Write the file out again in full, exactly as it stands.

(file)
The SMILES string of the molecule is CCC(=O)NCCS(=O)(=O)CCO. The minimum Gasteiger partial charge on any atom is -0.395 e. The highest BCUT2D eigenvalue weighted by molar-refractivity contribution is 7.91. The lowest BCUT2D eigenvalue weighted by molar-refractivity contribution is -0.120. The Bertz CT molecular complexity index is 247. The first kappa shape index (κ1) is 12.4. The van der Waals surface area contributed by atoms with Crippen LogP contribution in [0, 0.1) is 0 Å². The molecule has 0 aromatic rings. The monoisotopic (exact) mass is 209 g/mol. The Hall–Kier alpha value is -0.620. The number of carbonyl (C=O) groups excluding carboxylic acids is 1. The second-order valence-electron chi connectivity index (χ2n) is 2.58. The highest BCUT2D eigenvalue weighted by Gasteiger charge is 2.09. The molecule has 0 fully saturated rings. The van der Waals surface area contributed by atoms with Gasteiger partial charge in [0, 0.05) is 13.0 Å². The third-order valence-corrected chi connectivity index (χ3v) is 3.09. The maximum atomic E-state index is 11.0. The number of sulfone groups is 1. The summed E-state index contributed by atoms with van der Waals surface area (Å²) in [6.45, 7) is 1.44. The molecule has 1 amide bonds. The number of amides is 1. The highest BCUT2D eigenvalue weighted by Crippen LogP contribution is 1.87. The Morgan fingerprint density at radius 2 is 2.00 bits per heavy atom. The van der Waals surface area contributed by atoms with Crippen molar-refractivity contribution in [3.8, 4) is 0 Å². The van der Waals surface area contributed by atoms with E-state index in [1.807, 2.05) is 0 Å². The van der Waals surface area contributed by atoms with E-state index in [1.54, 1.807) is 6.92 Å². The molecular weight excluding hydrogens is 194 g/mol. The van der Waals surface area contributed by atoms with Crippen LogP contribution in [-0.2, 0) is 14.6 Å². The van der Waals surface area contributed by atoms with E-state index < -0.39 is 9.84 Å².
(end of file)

The SMILES string of the molecule is CCC(=O)NCCS(=O)(=O)CCO. The minimum Gasteiger partial charge on any atom is -0.395 e. The highest BCUT2D eigenvalue weighted by molar-refractivity contribution is 7.91. The lowest BCUT2D eigenvalue weighted by molar-refractivity contribution is -0.120. The Bertz CT molecular complexity index is 247. The first kappa shape index (κ1) is 12.4. The van der Waals surface area contributed by atoms with Crippen LogP contribution in [0, 0.1) is 0 Å². The molecule has 0 aromatic rings. The monoisotopic (exact) mass is 209 g/mol. The Hall–Kier alpha value is -0.620. The number of carbonyl (C=O) groups excluding carboxylic acids is 1. The second-order valence-electron chi connectivity index (χ2n) is 2.58. The highest BCUT2D eigenvalue weighted by Gasteiger charge is 2.09. The molecule has 0 fully saturated rings. The van der Waals surface area contributed by atoms with Gasteiger partial charge in [0, 0.05) is 13.0 Å². The third-order valence-corrected chi connectivity index (χ3v) is 3.09. The maximum atomic E-state index is 11.0. The number of sulfone groups is 1. The summed E-state index contributed by atoms with van der Waals surface area (Å²) in [6.45, 7) is 1.44. The molecule has 1 amide bonds. The number of amides is 1. The highest BCUT2D eigenvalue weighted by Crippen LogP contribution is 1.87. The Morgan fingerprint density at radius 2 is 2.00 bits per heavy atom. The van der Waals surface area contributed by atoms with Crippen molar-refractivity contribution in [3.8, 4) is 0 Å². The van der Waals surface area contributed by atoms with E-state index in [1.807, 2.05) is 0 Å². The van der Waals surface area contributed by atoms with E-state index in [1.54, 1.807) is 6.92 Å². The molecular weight excluding hydrogens is 194 g/mol. The van der Waals surface area contributed by atoms with Crippen LogP contribution in [-0.2, 0) is 14.6 Å². The van der Waals surface area contributed by atoms with E-state index < -0.39 is 9.84 Å².